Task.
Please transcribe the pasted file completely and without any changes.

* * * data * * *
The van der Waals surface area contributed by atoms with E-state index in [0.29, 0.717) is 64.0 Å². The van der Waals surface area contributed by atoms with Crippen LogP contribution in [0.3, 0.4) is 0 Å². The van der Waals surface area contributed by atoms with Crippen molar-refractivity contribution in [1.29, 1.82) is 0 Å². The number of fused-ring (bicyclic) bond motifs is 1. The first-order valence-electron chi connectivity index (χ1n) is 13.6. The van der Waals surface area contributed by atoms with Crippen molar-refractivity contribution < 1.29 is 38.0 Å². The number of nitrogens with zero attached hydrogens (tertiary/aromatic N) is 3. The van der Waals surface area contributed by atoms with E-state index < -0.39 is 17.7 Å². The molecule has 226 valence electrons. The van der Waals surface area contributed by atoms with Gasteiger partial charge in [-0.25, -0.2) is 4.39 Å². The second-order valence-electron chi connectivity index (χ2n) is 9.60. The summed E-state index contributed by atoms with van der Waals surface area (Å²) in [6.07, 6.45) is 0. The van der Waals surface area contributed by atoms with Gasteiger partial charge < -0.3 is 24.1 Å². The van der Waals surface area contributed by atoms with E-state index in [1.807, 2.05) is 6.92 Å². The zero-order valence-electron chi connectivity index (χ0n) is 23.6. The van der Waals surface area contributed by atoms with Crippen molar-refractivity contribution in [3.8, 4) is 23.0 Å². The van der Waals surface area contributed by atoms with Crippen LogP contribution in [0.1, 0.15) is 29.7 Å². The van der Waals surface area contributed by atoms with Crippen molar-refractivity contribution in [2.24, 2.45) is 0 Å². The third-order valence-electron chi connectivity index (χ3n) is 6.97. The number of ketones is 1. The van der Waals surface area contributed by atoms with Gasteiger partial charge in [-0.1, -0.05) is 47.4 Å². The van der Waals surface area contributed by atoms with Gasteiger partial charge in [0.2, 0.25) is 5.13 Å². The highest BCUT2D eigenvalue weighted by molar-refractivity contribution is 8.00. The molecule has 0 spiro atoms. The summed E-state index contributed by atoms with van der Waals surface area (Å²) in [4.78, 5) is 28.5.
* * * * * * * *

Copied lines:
The van der Waals surface area contributed by atoms with E-state index in [0.29, 0.717) is 64.0 Å². The van der Waals surface area contributed by atoms with Crippen LogP contribution in [0.3, 0.4) is 0 Å². The van der Waals surface area contributed by atoms with Crippen molar-refractivity contribution in [1.29, 1.82) is 0 Å². The number of fused-ring (bicyclic) bond motifs is 1. The first-order valence-electron chi connectivity index (χ1n) is 13.6. The van der Waals surface area contributed by atoms with Crippen molar-refractivity contribution < 1.29 is 38.0 Å². The number of nitrogens with zero attached hydrogens (tertiary/aromatic N) is 3. The van der Waals surface area contributed by atoms with E-state index < -0.39 is 17.7 Å². The molecule has 226 valence electrons. The van der Waals surface area contributed by atoms with Gasteiger partial charge in [-0.25, -0.2) is 4.39 Å². The second-order valence-electron chi connectivity index (χ2n) is 9.60. The summed E-state index contributed by atoms with van der Waals surface area (Å²) in [6.07, 6.45) is 0. The van der Waals surface area contributed by atoms with Gasteiger partial charge < -0.3 is 24.1 Å². The van der Waals surface area contributed by atoms with E-state index in [1.807, 2.05) is 6.92 Å². The zero-order valence-electron chi connectivity index (χ0n) is 23.6. The van der Waals surface area contributed by atoms with Crippen molar-refractivity contribution in [3.8, 4) is 23.0 Å². The van der Waals surface area contributed by atoms with Crippen LogP contribution in [0.1, 0.15) is 29.7 Å². The van der Waals surface area contributed by atoms with Crippen molar-refractivity contribution in [2.24, 2.45) is 0 Å². The third-order valence-electron chi connectivity index (χ3n) is 6.97. The number of ketones is 1. The van der Waals surface area contributed by atoms with Gasteiger partial charge in [-0.1, -0.05) is 47.4 Å². The van der Waals surface area contributed by atoms with Gasteiger partial charge in [0.2, 0.25) is 5.13 Å². The highest BCUT2D eigenvalue weighted by molar-refractivity contribution is 8.00. The molecule has 0 spiro atoms. The summed E-state index contributed by atoms with van der Waals surface area (Å²) in [4.78, 5) is 28.5.